Prices for LCD and plasma TVs are falling -- hard and fast. According to market research firm DisplaySearch, retail prices for LCDs worldwide sank by an average of 22 percent in the 12 months ending in September, and plasma prices tumbled by 27 percent. And the larger the TV, the steeper the drop: In North America, the average price of a 32-inch LCD fell by 12 percent (from US$750 to $658) but the average price of a 52-inch LCD fell from $2791 to $1951 (30 percent).
For this comprehensive roundup of large high-definition televisions, we looked at 13 new HDTVs and reappraised a bunch of older models across three basic size categories: 42 inches, 46 to 47 inches, and 50 to 52 inches. Ultimately, three newcomers captured Best Buys: the 42-inch LG 42PG25, the 46-inch Samsung LN46A650, and the 50-inch Samsung PN50A760.
120 Hz Can't Hurt
This season the big news is 120-Hz LCDs, which refresh their screens 120 times per second. Though 120-Hz HDTVs have been around since 2007, they were quite expensive until recently. Now, says Paul Gagnon, director of North America TV market research for DisplaySearch, a 120-Hz LCD costs about 10 percent more than an otherwise identical but slower-refreshing set.
The faster refresh rate aims to correct a major shortcoming of LCD technology: the fact that LCD pixels don't rewrite as fast as plasma phosphors. A slow rewrite time can cause blur in fast-moving images and jerky motion in camera pans.
But there are technical reasons to be skeptical. As Joel Silver of Imaging Science points out, changing the refresh rate doesn't "change the temporal nature of the LCD." In other words, sending a new image to the LCD every 120th of a second doesn't mean that the old image goes away. And content is still recorded at 30 (video) or 24 (film) frames per second.
Nevertheless, a well-executed 120-Hz refresh rate can improve the on-screen appearance of fast action, especially if the footage was originally shot in high-definition at 60 frames per second--as many broadcast sporting events are today. By interpolating an extra frame between the existing ones, a 120-Hz LCD TV can make images clearer and less jumpy. It may also help eliminate the occasional jitter (sometimes called "motion judder") associated with the 3:2 pull-down used in converting 24-fps film to 30-fps video.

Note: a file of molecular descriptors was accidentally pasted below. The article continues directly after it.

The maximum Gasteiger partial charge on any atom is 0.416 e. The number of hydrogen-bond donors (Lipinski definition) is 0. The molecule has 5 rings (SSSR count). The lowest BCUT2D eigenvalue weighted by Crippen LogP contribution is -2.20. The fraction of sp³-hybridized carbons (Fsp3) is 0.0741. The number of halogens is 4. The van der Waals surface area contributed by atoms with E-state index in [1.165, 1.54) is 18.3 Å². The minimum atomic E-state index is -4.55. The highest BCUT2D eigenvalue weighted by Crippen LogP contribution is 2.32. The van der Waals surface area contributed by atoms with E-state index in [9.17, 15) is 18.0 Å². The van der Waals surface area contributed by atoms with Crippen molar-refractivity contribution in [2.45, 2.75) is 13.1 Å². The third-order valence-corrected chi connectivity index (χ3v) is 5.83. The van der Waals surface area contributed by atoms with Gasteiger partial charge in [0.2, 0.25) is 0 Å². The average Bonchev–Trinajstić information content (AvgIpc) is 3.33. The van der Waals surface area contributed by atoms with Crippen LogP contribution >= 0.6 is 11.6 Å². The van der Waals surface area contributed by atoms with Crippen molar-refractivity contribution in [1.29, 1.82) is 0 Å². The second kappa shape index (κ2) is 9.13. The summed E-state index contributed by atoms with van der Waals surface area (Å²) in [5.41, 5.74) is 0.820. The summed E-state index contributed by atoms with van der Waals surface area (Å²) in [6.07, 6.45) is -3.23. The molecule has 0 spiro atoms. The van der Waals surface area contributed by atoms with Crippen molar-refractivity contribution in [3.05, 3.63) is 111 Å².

All three of the 42-inch, 120-Hz LCDs that we tested--the LG Electronics 42LGX, the Toshiba 42XV545U, and the Vizio SV420XVT--outperformed the lone 42-inch plasma model (the LG Electronics 42PG25 plasma set) in our NASCAR test, which involves fast action shot at 60 Hz. The NASCAR test is the measure most likely to reveal improved performance from a 120-Hz refresh rate. A similar pattern occurred within the 46- and 47-inch category: The two 120-Hz LCDs--Samsung's LN46A650 and Vizio's SV470XVT--outperformed the only plasma (Panasonic's TH-46PZ800U) overall and on the NASCAR test.
The impact of 120 Hz was less evident with 50- and 52-inch sets. The LG Electronics 52LG70 was the only 120-Hz LCD model we tested (out of six TVs of this size), and it finished in third place both overall and in our NASCAR test.
HDTV Feature Trends
We heard talk earlier this year about Internet-capable televisions, but as yet only a handful of sets have appeared that offer this capability.
Samsung's 50-inch PN50A760 and the same company's 46-inch LN46A650 have ethernet ports and use the Internet to access the company's own InfoLink news service (for weather, news, sports, and financial RSS feeds from USA Today)--a far cry from full-fledged Internet capabilities. Still, multimedia capabilities are catching on. Several sets come with a USB port that you can use to look at photos and listen to MP3s. And you can remove the SD Card from your camera and plug it into the Hitachi or the Panasonic to view your photos on the set.
Most HDTVs have picture modes (presets of video adjustments that are readily accessible through the menus) called Movie or Cinema, but the Panasonic TH-46PZ800U has one called THX, which is designed to replicate the look of a professional monitor used to master video content. Will THX certification mean a better image when you aren't using THX mode? Lucasfilm THX chief of AV architecture Michael Rudd says that it's "possible, but not likely."
The PC World Test Center doesn't use preset modes in our image quality tests, so we can't judge the advantage of THX certification. But I noticed that virtually all of the new TVs simplify set optimization for home viewing. In the past, only a handful of televisions gave you a choice, when you switched them on, of settings for a store or for a home environment. But today, most of them do.
Prices are dropping, image quality is improving, and the idiot box asks intelligent questions the first time you turn it on. Television really is better than ever.
This story, "HDTV Buying Guide 2008" was originally published by PCWorld.